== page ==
Hidden Costs of Misplaced Medical Test Results
Medical tests are considered an important part of the diagnosis process. They can uncover critical health information, assuming the labs actually communicate test results to doctors and their patients. Unfortunately, test results are not always communicated timely. The Washington Post cites the example of Peggy Kidwell. For Peggy, a misplaced mammogram meant her breast cancer went undiagnosed and untreated for a year. Her test results were sent to the wrong doctor and went ignored for months, allowing the cancer to spread. Peggy hired a medical malpractice lawyer and ultimately settled out of court.
Misplaced test results can be costly for physicians as well. According to the Journal of the American College of Radiology, the yearly cost of medical malpractice payouts for communication breakdowns quadrupled between 1991 and 2010 to $91 million.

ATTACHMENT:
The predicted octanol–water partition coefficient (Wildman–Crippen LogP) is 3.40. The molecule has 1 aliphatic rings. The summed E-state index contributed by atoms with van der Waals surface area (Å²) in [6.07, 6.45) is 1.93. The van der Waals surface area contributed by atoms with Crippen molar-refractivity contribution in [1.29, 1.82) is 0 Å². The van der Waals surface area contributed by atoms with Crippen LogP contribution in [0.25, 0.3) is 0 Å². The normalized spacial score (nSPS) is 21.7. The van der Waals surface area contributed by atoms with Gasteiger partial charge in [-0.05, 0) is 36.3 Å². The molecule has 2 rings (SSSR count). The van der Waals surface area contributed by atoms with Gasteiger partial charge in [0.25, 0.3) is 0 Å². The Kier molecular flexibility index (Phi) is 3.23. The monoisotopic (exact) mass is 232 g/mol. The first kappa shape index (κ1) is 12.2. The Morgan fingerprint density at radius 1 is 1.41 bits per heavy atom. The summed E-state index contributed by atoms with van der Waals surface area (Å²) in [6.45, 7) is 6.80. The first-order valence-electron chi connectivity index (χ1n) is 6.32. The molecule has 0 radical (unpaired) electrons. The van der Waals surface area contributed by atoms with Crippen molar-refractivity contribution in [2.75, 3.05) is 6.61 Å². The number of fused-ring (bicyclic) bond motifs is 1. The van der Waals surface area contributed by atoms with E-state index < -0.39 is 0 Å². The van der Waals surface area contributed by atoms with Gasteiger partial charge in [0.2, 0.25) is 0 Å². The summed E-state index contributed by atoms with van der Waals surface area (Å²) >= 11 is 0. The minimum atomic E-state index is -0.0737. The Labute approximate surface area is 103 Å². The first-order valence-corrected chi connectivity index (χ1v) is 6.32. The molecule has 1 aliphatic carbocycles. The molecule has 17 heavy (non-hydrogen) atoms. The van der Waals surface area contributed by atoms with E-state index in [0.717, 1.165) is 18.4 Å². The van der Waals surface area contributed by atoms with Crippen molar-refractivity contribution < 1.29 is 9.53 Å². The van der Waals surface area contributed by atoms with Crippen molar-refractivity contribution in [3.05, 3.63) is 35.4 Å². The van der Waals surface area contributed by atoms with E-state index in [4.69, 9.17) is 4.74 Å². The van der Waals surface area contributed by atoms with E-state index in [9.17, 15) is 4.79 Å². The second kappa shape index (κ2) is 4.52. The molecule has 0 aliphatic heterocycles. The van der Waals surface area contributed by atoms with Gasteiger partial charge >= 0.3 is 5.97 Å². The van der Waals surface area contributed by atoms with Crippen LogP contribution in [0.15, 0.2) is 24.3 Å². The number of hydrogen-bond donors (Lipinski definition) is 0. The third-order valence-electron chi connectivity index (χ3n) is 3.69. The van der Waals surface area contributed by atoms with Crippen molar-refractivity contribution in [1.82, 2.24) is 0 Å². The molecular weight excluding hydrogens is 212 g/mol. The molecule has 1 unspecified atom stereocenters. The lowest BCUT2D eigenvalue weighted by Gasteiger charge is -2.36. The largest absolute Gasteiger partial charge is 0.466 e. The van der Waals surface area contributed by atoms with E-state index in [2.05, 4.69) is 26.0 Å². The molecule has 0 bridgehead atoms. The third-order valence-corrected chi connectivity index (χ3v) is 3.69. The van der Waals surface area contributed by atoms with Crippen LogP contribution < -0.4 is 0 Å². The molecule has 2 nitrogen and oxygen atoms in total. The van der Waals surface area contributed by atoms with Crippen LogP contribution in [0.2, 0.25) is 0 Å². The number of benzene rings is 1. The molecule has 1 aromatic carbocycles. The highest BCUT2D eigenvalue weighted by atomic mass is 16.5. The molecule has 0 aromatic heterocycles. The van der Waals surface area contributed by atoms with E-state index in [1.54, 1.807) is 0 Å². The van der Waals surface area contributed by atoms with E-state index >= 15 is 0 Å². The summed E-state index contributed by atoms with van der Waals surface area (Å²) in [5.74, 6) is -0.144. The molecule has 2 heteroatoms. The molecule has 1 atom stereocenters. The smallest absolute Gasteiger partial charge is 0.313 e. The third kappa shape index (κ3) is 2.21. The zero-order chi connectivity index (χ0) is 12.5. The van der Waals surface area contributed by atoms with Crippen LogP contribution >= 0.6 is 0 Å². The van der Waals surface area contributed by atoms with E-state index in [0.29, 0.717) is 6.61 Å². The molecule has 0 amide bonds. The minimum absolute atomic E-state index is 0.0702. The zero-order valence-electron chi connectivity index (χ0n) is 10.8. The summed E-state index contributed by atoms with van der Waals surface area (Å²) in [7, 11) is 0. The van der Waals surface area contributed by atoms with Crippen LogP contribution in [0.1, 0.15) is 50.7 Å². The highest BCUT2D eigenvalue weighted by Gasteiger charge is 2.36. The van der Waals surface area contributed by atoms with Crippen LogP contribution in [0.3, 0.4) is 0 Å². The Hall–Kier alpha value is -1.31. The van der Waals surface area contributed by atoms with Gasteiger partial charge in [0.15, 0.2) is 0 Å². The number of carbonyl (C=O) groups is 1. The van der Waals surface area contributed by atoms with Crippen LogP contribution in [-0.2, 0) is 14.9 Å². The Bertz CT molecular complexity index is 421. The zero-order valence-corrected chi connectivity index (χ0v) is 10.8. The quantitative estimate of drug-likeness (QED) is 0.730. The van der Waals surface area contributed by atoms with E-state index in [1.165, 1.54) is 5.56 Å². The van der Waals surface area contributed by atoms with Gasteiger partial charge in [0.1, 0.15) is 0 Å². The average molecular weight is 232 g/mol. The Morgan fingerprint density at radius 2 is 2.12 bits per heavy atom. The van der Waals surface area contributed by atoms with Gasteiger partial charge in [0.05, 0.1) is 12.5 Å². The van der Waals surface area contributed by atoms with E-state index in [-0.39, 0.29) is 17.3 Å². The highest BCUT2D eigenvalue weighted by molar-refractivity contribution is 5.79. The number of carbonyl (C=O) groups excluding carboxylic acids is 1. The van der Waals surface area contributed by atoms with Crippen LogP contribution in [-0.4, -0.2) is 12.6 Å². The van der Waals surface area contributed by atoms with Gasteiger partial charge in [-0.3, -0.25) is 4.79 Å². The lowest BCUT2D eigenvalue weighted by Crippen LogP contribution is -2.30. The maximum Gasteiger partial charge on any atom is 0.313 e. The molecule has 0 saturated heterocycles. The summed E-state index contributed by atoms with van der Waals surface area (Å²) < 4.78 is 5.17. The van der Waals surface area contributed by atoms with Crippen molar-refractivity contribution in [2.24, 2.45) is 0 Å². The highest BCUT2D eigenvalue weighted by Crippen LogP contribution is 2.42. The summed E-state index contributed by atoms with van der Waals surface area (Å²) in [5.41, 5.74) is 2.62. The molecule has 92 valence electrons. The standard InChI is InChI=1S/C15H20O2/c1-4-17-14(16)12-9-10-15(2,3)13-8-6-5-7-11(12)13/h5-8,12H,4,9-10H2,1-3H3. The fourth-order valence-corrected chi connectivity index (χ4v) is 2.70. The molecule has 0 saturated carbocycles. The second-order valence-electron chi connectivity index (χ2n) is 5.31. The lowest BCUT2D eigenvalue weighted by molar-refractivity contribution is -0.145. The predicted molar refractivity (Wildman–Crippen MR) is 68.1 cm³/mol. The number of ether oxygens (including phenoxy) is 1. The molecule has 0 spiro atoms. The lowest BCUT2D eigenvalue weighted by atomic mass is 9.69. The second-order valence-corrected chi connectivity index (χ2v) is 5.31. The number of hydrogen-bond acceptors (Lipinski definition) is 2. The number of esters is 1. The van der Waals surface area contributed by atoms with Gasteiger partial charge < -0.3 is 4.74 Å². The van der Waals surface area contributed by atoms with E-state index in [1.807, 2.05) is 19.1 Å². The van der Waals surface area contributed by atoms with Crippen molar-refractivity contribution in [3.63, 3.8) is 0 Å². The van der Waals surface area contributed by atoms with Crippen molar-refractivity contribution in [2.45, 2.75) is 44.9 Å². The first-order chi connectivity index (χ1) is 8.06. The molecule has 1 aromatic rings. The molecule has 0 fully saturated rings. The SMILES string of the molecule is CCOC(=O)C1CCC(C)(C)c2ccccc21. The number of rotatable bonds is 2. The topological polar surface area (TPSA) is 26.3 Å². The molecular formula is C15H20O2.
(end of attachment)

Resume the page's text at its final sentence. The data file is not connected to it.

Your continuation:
Patient safety advocates argue that the one constant in the ever-changing medical world is the patient. As a result, some believe the best solution is to make the patient responsible for knowing to follow up with his or her doctor to get the test results. Other experts agree that it should be the doctors responsibility to ensure the test results are communicated to the patient because patients are not sophisticated enough to understand the importance.
To help doctors stay on top of the tests they have ordered, some facilities are turning toward integrated, multilayered systems to manage test results. The computer flags tests with questionable results, generates letters to patients regarding their tests, indicates when results are missing, and notifies providers when follow up tests have not been done.
No system is fool proof and doctors and patients will still need to be aware of whether or not test results have arrived. While it should not be solely the patient’s responsibility, one of the best ways to protect yourself is to follow up if you have not received test results. Only time will tell whether or not the integrated computer system will improve lab-doctor-patient communications.